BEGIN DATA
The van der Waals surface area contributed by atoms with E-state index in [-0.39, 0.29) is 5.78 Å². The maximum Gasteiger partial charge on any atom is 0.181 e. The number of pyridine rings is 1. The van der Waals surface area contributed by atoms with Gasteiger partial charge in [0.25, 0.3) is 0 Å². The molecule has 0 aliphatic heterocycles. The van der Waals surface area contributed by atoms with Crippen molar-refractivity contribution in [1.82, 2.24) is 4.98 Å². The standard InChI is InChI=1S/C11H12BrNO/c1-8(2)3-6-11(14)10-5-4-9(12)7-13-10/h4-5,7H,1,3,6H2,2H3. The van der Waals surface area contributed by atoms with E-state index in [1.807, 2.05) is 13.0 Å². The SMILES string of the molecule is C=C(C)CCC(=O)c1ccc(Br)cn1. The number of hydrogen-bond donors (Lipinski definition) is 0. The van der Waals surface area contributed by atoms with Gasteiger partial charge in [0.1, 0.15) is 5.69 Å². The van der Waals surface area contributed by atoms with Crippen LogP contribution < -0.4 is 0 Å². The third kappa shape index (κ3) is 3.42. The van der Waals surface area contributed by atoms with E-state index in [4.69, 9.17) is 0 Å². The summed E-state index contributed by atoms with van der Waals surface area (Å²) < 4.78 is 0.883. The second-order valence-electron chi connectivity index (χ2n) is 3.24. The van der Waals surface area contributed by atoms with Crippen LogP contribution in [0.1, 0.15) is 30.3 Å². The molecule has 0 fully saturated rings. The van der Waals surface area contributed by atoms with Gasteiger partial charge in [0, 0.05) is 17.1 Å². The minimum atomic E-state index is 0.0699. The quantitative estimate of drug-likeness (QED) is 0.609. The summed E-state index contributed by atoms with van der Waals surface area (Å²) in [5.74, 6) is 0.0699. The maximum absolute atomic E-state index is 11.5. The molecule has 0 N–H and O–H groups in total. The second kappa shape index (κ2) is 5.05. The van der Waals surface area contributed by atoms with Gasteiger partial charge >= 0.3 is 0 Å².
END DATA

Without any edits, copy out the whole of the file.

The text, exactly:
The van der Waals surface area contributed by atoms with E-state index in [-0.39, 0.29) is 5.78 Å². The maximum Gasteiger partial charge on any atom is 0.181 e. The number of pyridine rings is 1. The van der Waals surface area contributed by atoms with Gasteiger partial charge in [0.25, 0.3) is 0 Å². The molecule has 0 aliphatic heterocycles. The van der Waals surface area contributed by atoms with Crippen molar-refractivity contribution in [1.82, 2.24) is 4.98 Å². The standard InChI is InChI=1S/C11H12BrNO/c1-8(2)3-6-11(14)10-5-4-9(12)7-13-10/h4-5,7H,1,3,6H2,2H3. The van der Waals surface area contributed by atoms with E-state index in [1.807, 2.05) is 13.0 Å². The SMILES string of the molecule is C=C(C)CCC(=O)c1ccc(Br)cn1. The number of hydrogen-bond donors (Lipinski definition) is 0. The van der Waals surface area contributed by atoms with Gasteiger partial charge in [0.1, 0.15) is 5.69 Å². The van der Waals surface area contributed by atoms with Crippen LogP contribution < -0.4 is 0 Å². The third kappa shape index (κ3) is 3.42. The van der Waals surface area contributed by atoms with E-state index in [4.69, 9.17) is 0 Å². The summed E-state index contributed by atoms with van der Waals surface area (Å²) < 4.78 is 0.883. The second-order valence-electron chi connectivity index (χ2n) is 3.24. The van der Waals surface area contributed by atoms with Crippen LogP contribution in [0.1, 0.15) is 30.3 Å². The molecule has 0 fully saturated rings. The van der Waals surface area contributed by atoms with Gasteiger partial charge in [0, 0.05) is 17.1 Å². The minimum atomic E-state index is 0.0699. The quantitative estimate of drug-likeness (QED) is 0.609. The summed E-state index contributed by atoms with van der Waals surface area (Å²) in [5.74, 6) is 0.0699. The maximum absolute atomic E-state index is 11.5. The molecule has 0 N–H and O–H groups in total. The second kappa shape index (κ2) is 5.05. The van der Waals surface area contributed by atoms with Gasteiger partial charge >= 0.3 is 0 Å².